We know that eating healthily, buying supplements and retaining a gym membership can soon start to add up, putting you between a rock and a hard place.
We are in the same position as you, so we thought that we would share a few tips and trick we use to save money here and there!
Supplements – Know what you are buying
Never assume anything. Make sure you know what powder you are buying – whether it is a lean protein, lean gainer or mass gainer. Gainer powders are cheaper in comparison to lean protein powders – their relative composition is lower in protein (expensive to produce) and higher in carbohydrates and fats (cheaper to produce). So make sure to clarify that the powder you are about to buy is, in fact, what you want.
Lean whey protein is generally marketed in 2 forms – CONCENTRATE and ISOLATE.
- Isolate is of 90-95% protein concentration
- Concentrate varies between 25-89% protein concentrations (generally around 80%)
(There are other differentiations between concentrate and isolate – I will address these fully in another article)
The % protein is calculated as protein per 100g powder. For example, a powder that contains 70g protein for every 100g powder is said to be of 70% protein concentration. This is displayed in the ‘Nutrition Facts’ box, alongside calories, total carbohydrate, total fat etc.
Always, always, always check the nutritional information and constituent ingredients
So when buying a whey protein concentrate, make sure to check the concentration of protein you are getting – generally speaking, the higher the protein concentration, the better.
By law, the companies should also have to list the constituent ingredients. CHECK THEM. They are listed by composition in descending order eg. The ingredient that makes up the most significant proportion of the products is listed first, the second most significant listed second and so on.
In lean whey powders, make sure the first ingredient is whey, not an inferior source of protein such as soy.
In mass gainers, the key first ingredient should be a high molecular weight carbohydrate (usually waxy maize) or dextrose, not fructose or even worse, high fructose corn sugar (HFCS).
It’s not all about the brand
Try to stay away from major brands when buying protein powders. These companies play on their advertising, reputation and exposure to enable them to charge sky high prices on tubs of whey protein – and even more for protein/carbohydrate gainer powders. We’re NOT saying these companies are pedalling bad products – just that their products are expensive in comparison to products of similar or better quality. Look into newer or less mainstream brands, you will find their tubs of whey selling for around £35-40.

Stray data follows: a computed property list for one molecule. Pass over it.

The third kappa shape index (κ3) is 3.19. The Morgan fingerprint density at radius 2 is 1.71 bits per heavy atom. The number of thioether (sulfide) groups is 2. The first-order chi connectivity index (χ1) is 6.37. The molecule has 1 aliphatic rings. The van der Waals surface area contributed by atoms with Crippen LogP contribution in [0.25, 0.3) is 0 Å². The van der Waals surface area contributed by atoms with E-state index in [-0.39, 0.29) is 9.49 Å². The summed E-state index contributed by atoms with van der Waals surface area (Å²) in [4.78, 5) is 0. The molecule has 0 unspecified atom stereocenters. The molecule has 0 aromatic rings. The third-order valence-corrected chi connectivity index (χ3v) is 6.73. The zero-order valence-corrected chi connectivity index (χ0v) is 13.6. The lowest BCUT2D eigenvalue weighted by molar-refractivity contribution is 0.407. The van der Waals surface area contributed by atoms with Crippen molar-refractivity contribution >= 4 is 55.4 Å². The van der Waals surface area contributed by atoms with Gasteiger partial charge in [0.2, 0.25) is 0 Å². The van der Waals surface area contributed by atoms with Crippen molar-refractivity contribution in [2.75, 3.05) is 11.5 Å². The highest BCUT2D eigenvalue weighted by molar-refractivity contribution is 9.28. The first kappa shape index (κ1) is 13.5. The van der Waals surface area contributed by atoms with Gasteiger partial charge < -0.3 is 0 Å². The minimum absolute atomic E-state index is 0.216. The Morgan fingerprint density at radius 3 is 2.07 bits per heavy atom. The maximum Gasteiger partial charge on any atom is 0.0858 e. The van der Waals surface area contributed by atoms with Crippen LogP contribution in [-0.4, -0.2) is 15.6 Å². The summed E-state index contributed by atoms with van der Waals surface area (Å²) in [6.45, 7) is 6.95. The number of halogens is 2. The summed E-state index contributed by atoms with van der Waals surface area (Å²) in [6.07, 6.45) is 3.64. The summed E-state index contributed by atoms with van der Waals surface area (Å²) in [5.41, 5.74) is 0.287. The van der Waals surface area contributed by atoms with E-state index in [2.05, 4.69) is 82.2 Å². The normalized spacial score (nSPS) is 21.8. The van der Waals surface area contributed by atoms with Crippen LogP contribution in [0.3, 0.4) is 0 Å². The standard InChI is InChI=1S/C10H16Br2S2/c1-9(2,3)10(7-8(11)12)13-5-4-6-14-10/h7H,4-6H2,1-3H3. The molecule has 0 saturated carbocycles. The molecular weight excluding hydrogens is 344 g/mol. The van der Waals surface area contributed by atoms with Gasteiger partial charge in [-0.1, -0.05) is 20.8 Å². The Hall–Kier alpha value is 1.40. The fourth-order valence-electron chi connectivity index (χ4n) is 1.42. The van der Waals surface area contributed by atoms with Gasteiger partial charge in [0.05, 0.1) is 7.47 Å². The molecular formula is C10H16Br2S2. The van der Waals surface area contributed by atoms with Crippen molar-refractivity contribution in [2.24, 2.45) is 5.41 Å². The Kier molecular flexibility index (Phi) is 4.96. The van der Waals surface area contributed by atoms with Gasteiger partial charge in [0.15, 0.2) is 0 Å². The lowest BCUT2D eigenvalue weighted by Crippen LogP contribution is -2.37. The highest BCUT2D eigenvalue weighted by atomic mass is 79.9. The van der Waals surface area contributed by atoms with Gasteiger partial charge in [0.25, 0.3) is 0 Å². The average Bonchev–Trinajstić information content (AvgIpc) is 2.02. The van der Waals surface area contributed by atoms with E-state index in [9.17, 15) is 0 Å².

Think about it, Read about it
Take a step back and think about it, before pulling out your plastic. Do you so tired that really need a pre or intra work out supplement? Do you really need that ‘test booster?’ Are you buying a product just because it is endorsed by a particular body builder or fitness model?
Read up on if that pre-work out anything other than caffeine and beta-alanine or that intra, BCAAs and creatine. It can be cheaper to buy the constituent ingredients and make your own supplements – this also gives you the advantage of tweaking the doses so that you get the maximum effect!
I’ve seen first-hand, bodybuilders laughing, when asked what products the use, replying ‘I only use products from (insert sponsor-company), of course.’ There are often a lot of other ‘factors’ as to why body builders are as monstrously large as they are.
There are a lot more websites around than you might be aware of. Here are a few of ones we use…and have exclusive LDNM Discounts for.
Click here and Enter Code ‘LDNM’ for 12% off your order.
I also recommend signing up to these companies newsletters/Twitter/Facebook as well, to get the lowdown on deals as and when they appear.
DON’T BE AFRAID TO ASK
Always ask (politely!) for companies to throw in free samples when you place orders – either do this by phone or fill in the ‘special instructions’ box during the online ordering process.
If you regularly place large orders from the same company, it is worth calling them and trying to negotiate a discount. Setting up a discount works in favour of both of you, guaranteeing the company your business in future and saving you money on your orders.
Alternatively, if you are regularly ordering products of a specific brand, it is worth going straight to the producer/distributor of said brand and asking if they will sell straight to you. This often requires you to put in larger orders, but cuts out the middleman – saving you a small fortune.